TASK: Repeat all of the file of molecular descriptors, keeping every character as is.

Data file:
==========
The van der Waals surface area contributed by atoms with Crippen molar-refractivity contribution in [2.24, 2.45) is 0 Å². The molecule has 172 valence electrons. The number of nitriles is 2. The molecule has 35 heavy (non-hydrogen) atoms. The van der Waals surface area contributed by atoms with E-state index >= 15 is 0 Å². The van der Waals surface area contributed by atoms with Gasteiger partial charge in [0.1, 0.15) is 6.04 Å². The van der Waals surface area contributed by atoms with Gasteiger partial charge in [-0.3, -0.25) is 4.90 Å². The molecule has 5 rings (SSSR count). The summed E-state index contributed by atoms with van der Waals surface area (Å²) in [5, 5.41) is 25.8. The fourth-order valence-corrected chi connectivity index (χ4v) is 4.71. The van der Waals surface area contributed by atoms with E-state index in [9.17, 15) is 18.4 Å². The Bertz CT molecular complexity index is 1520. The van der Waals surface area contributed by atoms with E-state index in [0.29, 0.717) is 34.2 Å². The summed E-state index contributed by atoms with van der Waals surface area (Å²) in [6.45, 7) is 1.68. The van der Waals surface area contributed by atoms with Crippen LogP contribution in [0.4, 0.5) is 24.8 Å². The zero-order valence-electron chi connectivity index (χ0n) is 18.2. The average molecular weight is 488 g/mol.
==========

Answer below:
The van der Waals surface area contributed by atoms with Crippen molar-refractivity contribution in [2.24, 2.45) is 0 Å². The molecule has 172 valence electrons. The number of nitriles is 2. The molecule has 35 heavy (non-hydrogen) atoms. The van der Waals surface area contributed by atoms with E-state index >= 15 is 0 Å². The van der Waals surface area contributed by atoms with Gasteiger partial charge in [0.1, 0.15) is 6.04 Å². The van der Waals surface area contributed by atoms with Gasteiger partial charge in [-0.3, -0.25) is 4.90 Å². The molecule has 5 rings (SSSR count). The summed E-state index contributed by atoms with van der Waals surface area (Å²) in [5, 5.41) is 25.8. The fourth-order valence-corrected chi connectivity index (χ4v) is 4.71. The van der Waals surface area contributed by atoms with E-state index in [9.17, 15) is 18.4 Å². The Bertz CT molecular complexity index is 1520. The van der Waals surface area contributed by atoms with E-state index in [0.29, 0.717) is 34.2 Å². The summed E-state index contributed by atoms with van der Waals surface area (Å²) in [6.45, 7) is 1.68. The van der Waals surface area contributed by atoms with Crippen LogP contribution in [0.4, 0.5) is 24.8 Å². The zero-order valence-electron chi connectivity index (χ0n) is 18.2. The average molecular weight is 488 g/mol.